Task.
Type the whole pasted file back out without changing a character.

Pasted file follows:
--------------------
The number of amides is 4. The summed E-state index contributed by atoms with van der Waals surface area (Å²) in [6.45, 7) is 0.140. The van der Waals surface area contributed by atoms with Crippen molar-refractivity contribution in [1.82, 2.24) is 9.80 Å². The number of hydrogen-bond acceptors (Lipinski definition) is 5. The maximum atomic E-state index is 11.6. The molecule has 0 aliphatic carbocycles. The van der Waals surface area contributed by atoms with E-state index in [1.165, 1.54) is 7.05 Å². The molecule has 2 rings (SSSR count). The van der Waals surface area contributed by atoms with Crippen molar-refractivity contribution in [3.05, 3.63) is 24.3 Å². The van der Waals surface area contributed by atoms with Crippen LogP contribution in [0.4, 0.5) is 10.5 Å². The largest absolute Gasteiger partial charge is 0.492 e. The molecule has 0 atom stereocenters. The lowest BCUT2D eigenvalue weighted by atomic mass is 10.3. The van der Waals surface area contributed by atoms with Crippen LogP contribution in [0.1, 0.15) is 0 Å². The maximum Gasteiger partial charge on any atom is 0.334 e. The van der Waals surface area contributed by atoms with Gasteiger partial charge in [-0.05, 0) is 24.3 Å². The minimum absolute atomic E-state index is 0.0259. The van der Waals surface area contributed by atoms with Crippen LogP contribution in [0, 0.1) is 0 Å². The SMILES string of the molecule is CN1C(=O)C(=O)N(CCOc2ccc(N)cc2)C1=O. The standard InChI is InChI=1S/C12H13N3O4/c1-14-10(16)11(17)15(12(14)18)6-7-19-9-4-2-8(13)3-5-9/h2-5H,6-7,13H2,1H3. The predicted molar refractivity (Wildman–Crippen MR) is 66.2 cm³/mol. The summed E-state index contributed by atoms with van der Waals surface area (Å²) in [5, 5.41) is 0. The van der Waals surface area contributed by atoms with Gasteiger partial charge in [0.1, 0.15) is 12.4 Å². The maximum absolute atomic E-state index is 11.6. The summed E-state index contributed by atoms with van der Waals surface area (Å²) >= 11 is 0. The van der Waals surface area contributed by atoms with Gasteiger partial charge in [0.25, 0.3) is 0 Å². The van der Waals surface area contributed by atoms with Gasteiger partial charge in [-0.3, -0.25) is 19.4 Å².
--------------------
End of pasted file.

The number of amides is 4. The summed E-state index contributed by atoms with van der Waals surface area (Å²) in [6.45, 7) is 0.140. The van der Waals surface area contributed by atoms with Crippen molar-refractivity contribution in [1.82, 2.24) is 9.80 Å². The number of hydrogen-bond acceptors (Lipinski definition) is 5. The maximum atomic E-state index is 11.6. The molecule has 0 aliphatic carbocycles. The van der Waals surface area contributed by atoms with E-state index in [1.165, 1.54) is 7.05 Å². The molecule has 2 rings (SSSR count). The van der Waals surface area contributed by atoms with Crippen molar-refractivity contribution in [3.05, 3.63) is 24.3 Å². The van der Waals surface area contributed by atoms with Crippen LogP contribution in [0.4, 0.5) is 10.5 Å². The largest absolute Gasteiger partial charge is 0.492 e. The molecule has 0 atom stereocenters. The lowest BCUT2D eigenvalue weighted by atomic mass is 10.3. The van der Waals surface area contributed by atoms with Crippen LogP contribution in [0.1, 0.15) is 0 Å². The maximum Gasteiger partial charge on any atom is 0.334 e. The van der Waals surface area contributed by atoms with Gasteiger partial charge in [-0.05, 0) is 24.3 Å². The minimum absolute atomic E-state index is 0.0259. The van der Waals surface area contributed by atoms with Crippen LogP contribution in [0, 0.1) is 0 Å². The SMILES string of the molecule is CN1C(=O)C(=O)N(CCOc2ccc(N)cc2)C1=O. The standard InChI is InChI=1S/C12H13N3O4/c1-14-10(16)11(17)15(12(14)18)6-7-19-9-4-2-8(13)3-5-9/h2-5H,6-7,13H2,1H3. The predicted molar refractivity (Wildman–Crippen MR) is 66.2 cm³/mol. The summed E-state index contributed by atoms with van der Waals surface area (Å²) in [5, 5.41) is 0. The van der Waals surface area contributed by atoms with Gasteiger partial charge in [0.1, 0.15) is 12.4 Å². The maximum absolute atomic E-state index is 11.6. The summed E-state index contributed by atoms with van der Waals surface area (Å²) >= 11 is 0. The van der Waals surface area contributed by atoms with Gasteiger partial charge in [0.25, 0.3) is 0 Å². The van der Waals surface area contributed by atoms with Gasteiger partial charge in [-0.3, -0.25) is 19.4 Å².